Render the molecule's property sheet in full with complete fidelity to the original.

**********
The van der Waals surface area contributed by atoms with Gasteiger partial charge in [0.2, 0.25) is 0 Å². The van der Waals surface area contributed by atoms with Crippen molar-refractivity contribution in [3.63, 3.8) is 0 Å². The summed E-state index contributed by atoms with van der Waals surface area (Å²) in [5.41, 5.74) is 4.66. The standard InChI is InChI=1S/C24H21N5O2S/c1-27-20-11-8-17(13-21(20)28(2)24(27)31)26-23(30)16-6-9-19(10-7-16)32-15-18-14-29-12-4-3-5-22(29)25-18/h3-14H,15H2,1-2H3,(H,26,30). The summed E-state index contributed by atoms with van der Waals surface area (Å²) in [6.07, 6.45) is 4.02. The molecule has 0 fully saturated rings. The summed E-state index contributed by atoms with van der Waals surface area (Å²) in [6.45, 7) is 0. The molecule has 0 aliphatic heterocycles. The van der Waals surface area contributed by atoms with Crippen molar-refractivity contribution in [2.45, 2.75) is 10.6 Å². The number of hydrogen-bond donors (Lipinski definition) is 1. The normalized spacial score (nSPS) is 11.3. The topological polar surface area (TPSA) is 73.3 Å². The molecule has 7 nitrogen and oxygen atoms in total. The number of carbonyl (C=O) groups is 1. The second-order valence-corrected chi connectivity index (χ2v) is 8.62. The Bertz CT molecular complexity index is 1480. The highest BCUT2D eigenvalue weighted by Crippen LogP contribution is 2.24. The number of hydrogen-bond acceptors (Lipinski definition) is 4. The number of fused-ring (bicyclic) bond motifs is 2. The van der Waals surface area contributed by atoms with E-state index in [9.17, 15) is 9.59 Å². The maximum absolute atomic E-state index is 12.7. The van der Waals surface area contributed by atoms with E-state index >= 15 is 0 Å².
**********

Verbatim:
The van der Waals surface area contributed by atoms with Gasteiger partial charge in [0.2, 0.25) is 0 Å². The van der Waals surface area contributed by atoms with Crippen molar-refractivity contribution in [3.63, 3.8) is 0 Å². The summed E-state index contributed by atoms with van der Waals surface area (Å²) in [5.41, 5.74) is 4.66. The standard InChI is InChI=1S/C24H21N5O2S/c1-27-20-11-8-17(13-21(20)28(2)24(27)31)26-23(30)16-6-9-19(10-7-16)32-15-18-14-29-12-4-3-5-22(29)25-18/h3-14H,15H2,1-2H3,(H,26,30). The summed E-state index contributed by atoms with van der Waals surface area (Å²) in [6.07, 6.45) is 4.02. The molecule has 0 fully saturated rings. The summed E-state index contributed by atoms with van der Waals surface area (Å²) in [6.45, 7) is 0. The molecule has 0 aliphatic heterocycles. The van der Waals surface area contributed by atoms with Crippen molar-refractivity contribution in [2.45, 2.75) is 10.6 Å². The number of hydrogen-bond donors (Lipinski definition) is 1. The normalized spacial score (nSPS) is 11.3. The topological polar surface area (TPSA) is 73.3 Å². The molecule has 7 nitrogen and oxygen atoms in total. The number of carbonyl (C=O) groups is 1. The second-order valence-corrected chi connectivity index (χ2v) is 8.62. The Bertz CT molecular complexity index is 1480. The highest BCUT2D eigenvalue weighted by Crippen LogP contribution is 2.24. The number of hydrogen-bond acceptors (Lipinski definition) is 4. The number of fused-ring (bicyclic) bond motifs is 2. The van der Waals surface area contributed by atoms with E-state index in [9.17, 15) is 9.59 Å². The maximum absolute atomic E-state index is 12.7. The van der Waals surface area contributed by atoms with E-state index >= 15 is 0 Å².